R2. Review of MLE
This recitation was prepared by Rosita Fu.
Although we will not be doing anymore MLE this term, the analytical and numerical techniques we learned last term will translate well to some of our objectives this term. We will review what the MLE is, how to find it analytically and numerically, and see how this helps us construct confidence intervals for our parameters.
Review of BE/Bi 103 a lessons
MLE Introduction: notes
Numerical MLE: notes
MLE Confidence Intervals: notes
For those who are just joining us this term, if time allows, to understand confidence intervals, it might be helpful to review what bootstrapping is. If the distributions themselves are new to you, you will become intimately familiar with them by the end of this term, so I wouldn’t worry too much. I would recommend bookmarking distribution-explorer.github.io, or visiting the link so many times all you have to do is type ‘d’ + ‘enter’.
def log_likelihood(...)function that works.
scipy.optimize.minimize(...)function with kywargs:
fun: lambda parameters
x0: initial guess for parameters of type array, (order should match the log_likelihood function you defined)
method: either ‘BFGS’ or ‘Powell’ 3. Add warning-filters and retrieve parameters
Following are notes to accompany recitation. If you are already familiar with MLE, I suggest jumping to the last section (parameter estimation).
Numerical MLE for mortals tend to be somewhat challenging, so we are always on the look-out for more elegant approaches (or at the very least, doing as much work analytically as we can to make the computation a smoother process). For a likelihood constructed from a normal distribution, we can apply a very nice property that maximizing the likelihood is functionally equivalent to minimizing the residuals. I include my notes here as a reminder of the sensibility of least squares with a particular distribution: the Normal.
At its very core, the MLE likelihood is a function of its parameters, and its maximization is motivated by the following: “among all explanations from the observed data, choose as best the one that makes the data most probable.”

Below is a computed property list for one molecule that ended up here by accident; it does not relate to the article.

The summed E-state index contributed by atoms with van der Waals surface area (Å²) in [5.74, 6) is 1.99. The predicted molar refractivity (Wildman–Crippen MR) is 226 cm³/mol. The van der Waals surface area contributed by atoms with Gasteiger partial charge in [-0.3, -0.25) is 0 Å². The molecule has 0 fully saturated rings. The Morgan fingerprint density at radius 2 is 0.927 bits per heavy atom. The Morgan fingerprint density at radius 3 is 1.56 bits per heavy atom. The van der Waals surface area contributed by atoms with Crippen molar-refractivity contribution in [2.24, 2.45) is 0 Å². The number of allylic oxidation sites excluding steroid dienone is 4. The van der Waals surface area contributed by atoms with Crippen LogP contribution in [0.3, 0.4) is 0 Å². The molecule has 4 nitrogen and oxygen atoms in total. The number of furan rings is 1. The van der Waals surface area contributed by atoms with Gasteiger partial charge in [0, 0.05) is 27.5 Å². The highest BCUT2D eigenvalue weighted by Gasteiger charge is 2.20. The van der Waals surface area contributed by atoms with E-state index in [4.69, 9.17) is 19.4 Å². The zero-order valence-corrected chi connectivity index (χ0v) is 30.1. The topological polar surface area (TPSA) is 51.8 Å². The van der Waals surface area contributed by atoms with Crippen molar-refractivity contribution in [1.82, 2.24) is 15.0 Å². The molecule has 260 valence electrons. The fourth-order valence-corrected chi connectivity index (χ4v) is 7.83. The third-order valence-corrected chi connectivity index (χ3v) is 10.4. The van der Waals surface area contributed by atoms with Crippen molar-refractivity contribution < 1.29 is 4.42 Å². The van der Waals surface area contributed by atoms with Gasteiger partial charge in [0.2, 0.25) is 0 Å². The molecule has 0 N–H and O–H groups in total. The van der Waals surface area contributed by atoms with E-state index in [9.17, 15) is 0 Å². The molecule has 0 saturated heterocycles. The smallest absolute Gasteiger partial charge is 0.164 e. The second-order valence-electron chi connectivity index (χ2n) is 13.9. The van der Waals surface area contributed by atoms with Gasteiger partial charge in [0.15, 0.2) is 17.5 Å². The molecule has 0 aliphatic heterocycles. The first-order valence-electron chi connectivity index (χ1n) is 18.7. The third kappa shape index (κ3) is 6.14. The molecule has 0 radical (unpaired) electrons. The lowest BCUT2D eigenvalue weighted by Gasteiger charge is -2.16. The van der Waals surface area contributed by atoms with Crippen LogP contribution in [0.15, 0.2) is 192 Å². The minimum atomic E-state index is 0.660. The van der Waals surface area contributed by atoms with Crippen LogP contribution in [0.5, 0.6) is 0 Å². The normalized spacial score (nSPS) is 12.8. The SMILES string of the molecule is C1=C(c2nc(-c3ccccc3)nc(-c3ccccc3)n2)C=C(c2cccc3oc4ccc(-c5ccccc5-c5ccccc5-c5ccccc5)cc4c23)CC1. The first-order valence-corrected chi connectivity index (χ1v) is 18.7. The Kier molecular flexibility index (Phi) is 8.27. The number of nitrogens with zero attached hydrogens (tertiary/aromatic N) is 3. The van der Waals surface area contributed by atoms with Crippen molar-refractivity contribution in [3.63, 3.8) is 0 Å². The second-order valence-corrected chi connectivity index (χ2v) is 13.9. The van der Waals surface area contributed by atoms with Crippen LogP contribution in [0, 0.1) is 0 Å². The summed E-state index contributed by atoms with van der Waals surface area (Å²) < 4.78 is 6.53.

As you have learned this past week, the likelihood in Bayesian modeling is defined differently: it is merely the (conditional) probability of observing our dataset conditioned on a set of parameters, and sits in the numerator. Bayes’ law proceeds to give us a posterior distribution for our parameter, and summarizing this posterior with a MAP and/or credible interval is analagous to reporting an MLE with a confidence interval.
I hope you can see that the Bayesian likelihood encodes how our data is generated, but it is an intermediate figure in our parameter estimation—what is of interest in the end is our posterior, whereas the MLE likelihood is directly the thing we maximize.
One last note: although numerically, the MLE/Bayesian likelihood may give us the same value for a given \(\theta\), they mean different things, and come from different places. Recall above where we took a joint pdf in the MLE, and made the i.i.d. assumption to justify taking a product (can only do this for independent events). We do not actually need the assumption of independence in a Bayesian context: Bayes’ law is always true! Thus, the data acquisition process can be thought of as presented in Lesson 1. We may, however, still need the identically distributed assumption (though the Bayesian framework offers us a way to explicitly encode parameters we know to be non-identical: this is the essence of hierarchical modeling, and will be introduced towards the end of the course).
I encourage you to read the lessons for a much more thorough introduction and demonstration, but I hope the motivation is somewhat clear, or at the very least, less obscure.